Gorilla tracking in Rwanda is often described as “life changing” and with good reason. With only an estimated 880 Gorillas left in the world, to see these gentle creatures in their natural habitat is a truly unique moment.
Volcanoes National Park (French: Parc National des Volcans) lies in northwestern Rwanda and borders Virunga National Park in the Democratic Republic of Congo and Mgahinga Gorilla National Park in Uganda. The national park is known as a haven for the mountain gorilla. It is home to five of the eight volcanoes of the Virunga Mountains (Karisimbi, Bisoke, Muhabura, Gahinga and Sabyinyo), which are covered in rainforest and bamboo. The park was the base for the zoologist Dian Fossey.
Akagera National Park is located in the north east of Rwanda along the border with Tanzania. Although founded in 1934, much of the park was re-allocated as farms and in 1997 the park was reduced in size from more than 2,500 sq km (nearly 10% of the surface area of Rwanda) to its current extent of 1,122 sq km. Since 2010, a joint venture with African Parks has seen Akagera return to its former glories.
The national harvest day was an event that came second to the enthronization of a new king. Big as it was, “Umuganura”– literally “Thanks Giving day” was performed by Rwandans at the beginning of every harvest.
The "Miss Rwanda" pageant needs no introduction to anyone who has lived in or travelled Rwanda in the past few years. It certainly is not your average beauty pageant (Miss World etc) since it commendably attempts to penetrate the early culture of Rwanda, a culture many Rwandans are unfortunately out of touch with. A central part to any pageant is the crown(s) itself.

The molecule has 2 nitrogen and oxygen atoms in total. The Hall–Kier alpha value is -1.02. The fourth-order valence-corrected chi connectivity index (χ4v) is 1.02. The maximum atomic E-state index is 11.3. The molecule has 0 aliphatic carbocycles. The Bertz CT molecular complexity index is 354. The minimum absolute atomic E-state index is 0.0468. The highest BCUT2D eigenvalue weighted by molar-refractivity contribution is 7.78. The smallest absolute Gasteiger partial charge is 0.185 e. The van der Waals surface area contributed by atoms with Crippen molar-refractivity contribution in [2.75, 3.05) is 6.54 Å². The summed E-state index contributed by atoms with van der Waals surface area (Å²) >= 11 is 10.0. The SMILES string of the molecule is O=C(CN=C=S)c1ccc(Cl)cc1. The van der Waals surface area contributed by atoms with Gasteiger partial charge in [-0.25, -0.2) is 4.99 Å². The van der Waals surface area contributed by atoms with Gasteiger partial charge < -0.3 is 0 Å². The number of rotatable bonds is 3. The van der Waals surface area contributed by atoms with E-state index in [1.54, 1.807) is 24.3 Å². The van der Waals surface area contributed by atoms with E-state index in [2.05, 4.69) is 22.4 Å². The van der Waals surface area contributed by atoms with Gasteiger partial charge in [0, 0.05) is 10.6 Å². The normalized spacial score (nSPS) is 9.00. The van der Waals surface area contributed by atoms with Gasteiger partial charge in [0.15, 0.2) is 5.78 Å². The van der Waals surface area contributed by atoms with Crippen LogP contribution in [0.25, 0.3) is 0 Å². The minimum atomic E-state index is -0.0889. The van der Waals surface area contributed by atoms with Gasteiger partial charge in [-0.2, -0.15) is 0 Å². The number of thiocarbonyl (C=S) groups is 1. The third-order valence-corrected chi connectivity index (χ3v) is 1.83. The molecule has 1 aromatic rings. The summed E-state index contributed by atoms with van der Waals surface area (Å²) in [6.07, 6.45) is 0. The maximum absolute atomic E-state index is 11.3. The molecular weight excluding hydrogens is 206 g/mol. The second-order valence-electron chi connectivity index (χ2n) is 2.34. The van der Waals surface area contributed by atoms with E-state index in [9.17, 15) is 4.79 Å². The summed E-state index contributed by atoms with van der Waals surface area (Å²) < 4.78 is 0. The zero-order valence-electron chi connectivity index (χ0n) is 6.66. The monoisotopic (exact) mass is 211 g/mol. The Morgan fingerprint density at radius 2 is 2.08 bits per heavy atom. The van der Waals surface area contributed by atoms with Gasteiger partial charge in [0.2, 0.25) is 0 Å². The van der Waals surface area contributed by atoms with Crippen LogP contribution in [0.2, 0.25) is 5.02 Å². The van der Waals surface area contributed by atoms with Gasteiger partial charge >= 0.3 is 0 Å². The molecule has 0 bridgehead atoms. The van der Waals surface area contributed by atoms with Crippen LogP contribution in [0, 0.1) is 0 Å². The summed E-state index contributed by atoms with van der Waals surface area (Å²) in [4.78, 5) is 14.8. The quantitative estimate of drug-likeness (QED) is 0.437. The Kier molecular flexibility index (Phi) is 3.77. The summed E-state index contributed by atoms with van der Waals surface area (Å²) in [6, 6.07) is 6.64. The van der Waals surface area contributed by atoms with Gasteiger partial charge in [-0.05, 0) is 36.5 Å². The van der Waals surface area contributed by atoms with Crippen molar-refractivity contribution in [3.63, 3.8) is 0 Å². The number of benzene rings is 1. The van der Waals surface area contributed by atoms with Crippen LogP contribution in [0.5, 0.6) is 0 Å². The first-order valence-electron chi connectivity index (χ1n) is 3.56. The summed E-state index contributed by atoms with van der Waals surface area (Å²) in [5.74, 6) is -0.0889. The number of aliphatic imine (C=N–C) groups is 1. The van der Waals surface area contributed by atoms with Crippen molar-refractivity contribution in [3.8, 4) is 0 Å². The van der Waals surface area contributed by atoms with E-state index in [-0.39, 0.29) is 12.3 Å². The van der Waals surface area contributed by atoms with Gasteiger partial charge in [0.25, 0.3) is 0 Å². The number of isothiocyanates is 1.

The diversity and range of museums and heritage sites gives the The Institute of National Museums of Rwanda an opportunity to present more to the global community. Rwanda has traced the history back further to World War I in collaboration with the German Embassy based in Rwanda.
The Walk to Remember was created by young Rwandans as a way to stand against genocide.
Kwibuka means ‘remember’ in Kinyarwanda, Rwanda’s language. It describes the annual commemoration of the 1994 Genocide against the Tutsi.
Rwanda is a landlocked country situated in central Africa. Also known as ’The Land of a Thousand Hills’, Rwanda has five volcanoes, 23 lakes and numerous rivers, some forming the source of the River Nile. The country lies 75 miles south of the equator in the Tropic of Capricorn, 880 miles ’as the crow flies’ west of the Indian Ocean and 1,250 miles east of the Atlantic Ocean - literally in the heart of Africa. Rwanda is bordered by Uganda to the north, Tanzania to the east, Burundi to the south
For centuries, Rwanda existed as a centralised monarchy under a succession of Tutsi kings from one clan, who ruled through cattle chiefs, land chiefs and military chiefs. The king was supreme but the rest of the population, Bahutu, Batutsi and Batwa, lived in symbiotic harmony. In 1899, Rwanda became a German colony and, in 1919, the system of indirect rule continued with Rwanda as a mandate territory of the League of Nations, under Belgium.